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Molecular Mechanisms of Childhood Overgrowth

Authors

  • KATRINA TATTON-BROWN,

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    • Dr. Kate Tatton-Brown is a Clinical Geneticist at the Institute of Cancer Research (ICR), St George's University of London and the Royal Marsden Hospital. She has a strong research interest and clinical experience in childhood overgrowth syndromes and has published widely on Sotos syndrome, the 15q overgrowth syndrome and, more recently, on Weaver syndrome.
  • ROSANNA WEKSBERG

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    • Dr. Rosanna Weksberg, MD, PhD, is a Professor of Pediatrics and Medical Genetics at the Hospital for Sick Children and the University of Toronto. Rosanna Weksberg has worked on human imprinting disorders and growth-related conditions since 1995, and has published extensively in this area. Dr. Weksberg's current research focuses on the epigenetic basis of normal human development and the identification of epigenetic alterations associated with human disease, especially in growth-related disorders. An important complementary research focus of the lab involves the characterization of the effects of both genetic variation and environmental exposures (including therapeutic agents) on epigenotype. Dr. Weksberg is funded by CIHR and NSERC. She is Associate Editor for the American Journal of Medical Genetics and an Editor for Frontiers in Epigenomics.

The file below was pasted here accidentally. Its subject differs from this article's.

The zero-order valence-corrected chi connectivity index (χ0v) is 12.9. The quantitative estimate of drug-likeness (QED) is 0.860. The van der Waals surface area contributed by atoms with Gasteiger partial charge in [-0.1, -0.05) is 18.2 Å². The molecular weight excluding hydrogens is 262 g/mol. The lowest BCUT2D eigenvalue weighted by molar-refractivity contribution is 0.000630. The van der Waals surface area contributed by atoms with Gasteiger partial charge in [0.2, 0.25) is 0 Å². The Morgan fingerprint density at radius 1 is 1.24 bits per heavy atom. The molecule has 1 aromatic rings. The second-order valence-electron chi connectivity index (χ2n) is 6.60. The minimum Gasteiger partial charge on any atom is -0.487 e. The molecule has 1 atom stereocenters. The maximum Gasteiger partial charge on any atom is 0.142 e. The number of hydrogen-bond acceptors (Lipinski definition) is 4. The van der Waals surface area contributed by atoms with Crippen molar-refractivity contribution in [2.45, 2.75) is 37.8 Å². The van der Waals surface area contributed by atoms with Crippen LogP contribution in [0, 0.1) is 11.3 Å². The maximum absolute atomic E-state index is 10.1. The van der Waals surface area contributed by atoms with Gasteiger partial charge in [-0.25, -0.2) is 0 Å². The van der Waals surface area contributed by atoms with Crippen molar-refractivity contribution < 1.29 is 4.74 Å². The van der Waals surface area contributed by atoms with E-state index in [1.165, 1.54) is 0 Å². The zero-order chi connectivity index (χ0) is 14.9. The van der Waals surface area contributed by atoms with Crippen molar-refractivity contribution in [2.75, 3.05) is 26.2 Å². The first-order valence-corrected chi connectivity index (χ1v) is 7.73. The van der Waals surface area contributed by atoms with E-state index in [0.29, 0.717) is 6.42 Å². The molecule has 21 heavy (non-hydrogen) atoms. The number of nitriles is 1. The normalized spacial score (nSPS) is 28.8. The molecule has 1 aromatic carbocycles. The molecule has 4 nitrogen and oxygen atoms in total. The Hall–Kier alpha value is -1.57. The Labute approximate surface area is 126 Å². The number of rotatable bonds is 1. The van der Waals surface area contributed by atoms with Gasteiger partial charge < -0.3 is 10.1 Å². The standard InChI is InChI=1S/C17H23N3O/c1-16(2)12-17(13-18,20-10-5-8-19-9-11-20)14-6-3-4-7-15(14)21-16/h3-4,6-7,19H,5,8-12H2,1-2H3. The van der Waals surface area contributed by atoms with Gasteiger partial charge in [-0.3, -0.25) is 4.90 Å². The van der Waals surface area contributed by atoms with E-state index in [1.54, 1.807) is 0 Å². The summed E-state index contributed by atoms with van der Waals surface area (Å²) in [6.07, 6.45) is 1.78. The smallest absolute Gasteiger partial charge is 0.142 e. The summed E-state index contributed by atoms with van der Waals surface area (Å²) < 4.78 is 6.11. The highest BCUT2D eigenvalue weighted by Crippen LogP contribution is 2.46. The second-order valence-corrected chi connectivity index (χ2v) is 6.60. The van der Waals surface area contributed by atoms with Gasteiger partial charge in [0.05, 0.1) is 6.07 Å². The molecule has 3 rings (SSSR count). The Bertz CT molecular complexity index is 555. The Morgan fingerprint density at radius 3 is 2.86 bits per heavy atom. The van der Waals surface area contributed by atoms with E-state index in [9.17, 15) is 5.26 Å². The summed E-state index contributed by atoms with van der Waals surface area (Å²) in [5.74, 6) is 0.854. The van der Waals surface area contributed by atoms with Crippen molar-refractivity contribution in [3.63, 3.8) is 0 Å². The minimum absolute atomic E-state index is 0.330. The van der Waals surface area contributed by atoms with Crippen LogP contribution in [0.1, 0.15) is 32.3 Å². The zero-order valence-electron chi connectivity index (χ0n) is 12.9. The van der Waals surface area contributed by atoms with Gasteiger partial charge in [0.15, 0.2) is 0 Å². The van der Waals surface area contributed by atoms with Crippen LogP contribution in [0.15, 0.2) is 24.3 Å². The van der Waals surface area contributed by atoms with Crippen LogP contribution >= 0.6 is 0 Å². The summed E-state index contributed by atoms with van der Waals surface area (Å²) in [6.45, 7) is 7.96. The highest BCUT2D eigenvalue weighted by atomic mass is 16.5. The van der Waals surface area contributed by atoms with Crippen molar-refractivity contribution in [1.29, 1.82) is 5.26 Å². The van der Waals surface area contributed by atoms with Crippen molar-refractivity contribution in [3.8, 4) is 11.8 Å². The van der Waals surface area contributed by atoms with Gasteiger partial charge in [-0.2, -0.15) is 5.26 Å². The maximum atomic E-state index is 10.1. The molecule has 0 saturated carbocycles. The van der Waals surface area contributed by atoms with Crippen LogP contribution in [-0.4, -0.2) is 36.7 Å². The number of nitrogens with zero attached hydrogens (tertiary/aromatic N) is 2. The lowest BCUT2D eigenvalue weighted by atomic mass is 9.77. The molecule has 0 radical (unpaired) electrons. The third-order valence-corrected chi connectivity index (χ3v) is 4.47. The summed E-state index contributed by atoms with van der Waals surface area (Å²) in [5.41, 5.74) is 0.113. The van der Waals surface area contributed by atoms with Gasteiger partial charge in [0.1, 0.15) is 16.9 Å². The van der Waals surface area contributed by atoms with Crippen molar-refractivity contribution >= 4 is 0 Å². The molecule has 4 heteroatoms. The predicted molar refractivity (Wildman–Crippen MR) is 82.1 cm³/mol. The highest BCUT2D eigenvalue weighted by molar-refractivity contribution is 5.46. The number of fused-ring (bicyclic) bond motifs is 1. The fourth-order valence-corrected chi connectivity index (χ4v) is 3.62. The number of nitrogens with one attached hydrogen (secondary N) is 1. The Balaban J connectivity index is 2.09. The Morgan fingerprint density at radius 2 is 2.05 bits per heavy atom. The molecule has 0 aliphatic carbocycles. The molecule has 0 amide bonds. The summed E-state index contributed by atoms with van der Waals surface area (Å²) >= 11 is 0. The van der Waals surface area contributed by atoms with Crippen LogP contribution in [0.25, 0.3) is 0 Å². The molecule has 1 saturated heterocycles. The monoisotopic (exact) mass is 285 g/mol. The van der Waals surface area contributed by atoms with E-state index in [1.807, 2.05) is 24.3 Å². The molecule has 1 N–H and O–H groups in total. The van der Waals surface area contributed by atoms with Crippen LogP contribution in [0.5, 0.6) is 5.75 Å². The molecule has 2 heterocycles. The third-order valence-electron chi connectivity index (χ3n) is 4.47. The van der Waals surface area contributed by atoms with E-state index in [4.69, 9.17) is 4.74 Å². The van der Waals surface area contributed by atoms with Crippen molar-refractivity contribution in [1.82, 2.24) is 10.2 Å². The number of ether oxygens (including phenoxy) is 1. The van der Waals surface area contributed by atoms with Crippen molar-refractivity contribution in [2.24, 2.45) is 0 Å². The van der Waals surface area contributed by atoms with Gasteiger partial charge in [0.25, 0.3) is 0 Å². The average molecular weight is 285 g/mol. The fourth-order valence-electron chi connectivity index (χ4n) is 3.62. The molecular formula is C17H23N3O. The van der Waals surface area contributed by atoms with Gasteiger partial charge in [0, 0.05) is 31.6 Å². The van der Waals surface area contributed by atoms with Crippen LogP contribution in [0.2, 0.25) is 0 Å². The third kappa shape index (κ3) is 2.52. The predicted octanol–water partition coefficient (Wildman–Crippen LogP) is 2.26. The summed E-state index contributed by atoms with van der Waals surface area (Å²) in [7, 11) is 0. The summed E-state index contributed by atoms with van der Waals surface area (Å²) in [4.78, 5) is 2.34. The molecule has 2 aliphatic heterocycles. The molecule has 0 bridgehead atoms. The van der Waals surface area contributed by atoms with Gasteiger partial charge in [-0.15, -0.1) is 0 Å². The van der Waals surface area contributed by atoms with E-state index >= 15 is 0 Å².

Correspondence to: Katrina Tatton-Brown, Section of Cancer Genetics, Institute of Cancer Research, Sutton, Surrey SM2 5NG, UK. E-mail: kate.tatton-brown@icr.ac.uk

Abstract

This issue of the Seminar Series C is dedicated to the molecular mechanisms of childhood overgrowth and celebrates the last decade of unprecedented gene discovery. Constitutional gene disorders, somatic gene disorders and imprinting dysregulation are each considered. The constitutional overgrowth genes discussed include NSD1, EZH2, GPC3, DIS3L2, and PTEN whilst the somatic overgrowth genes include AKT3, PIK3R2, and PIK3CA. Abnormalities of imprinting, exemplified by disruption of the (epi)genetic regulation of the imprinted 11p15 gene cluster, constitutes the final section of this issue. Many of the genes discussed in this issue encode components of the PI3K/mTOR growth regulatory pathway. This signaling cascade consists of dual, parallel branches, anchored by the serine–threonine kinase, mTOR, and has diverse downstream effects including inhibition of apoptosis, activation of protein synthesis, and enhanced cell survival. Activation of the PI3K/mTOR pathway promotes growth whereas inhibition, or abrogation, results in decreased cellular growth. Despite the rapid advances of the last decade, there is still an enormous amount to discover. We hope that some of the work reviewed in this issue will facilitate the next decade's discoveries and we look forward to a 10 years as productive as the last. © 2013 Wiley Periodicals, Inc.

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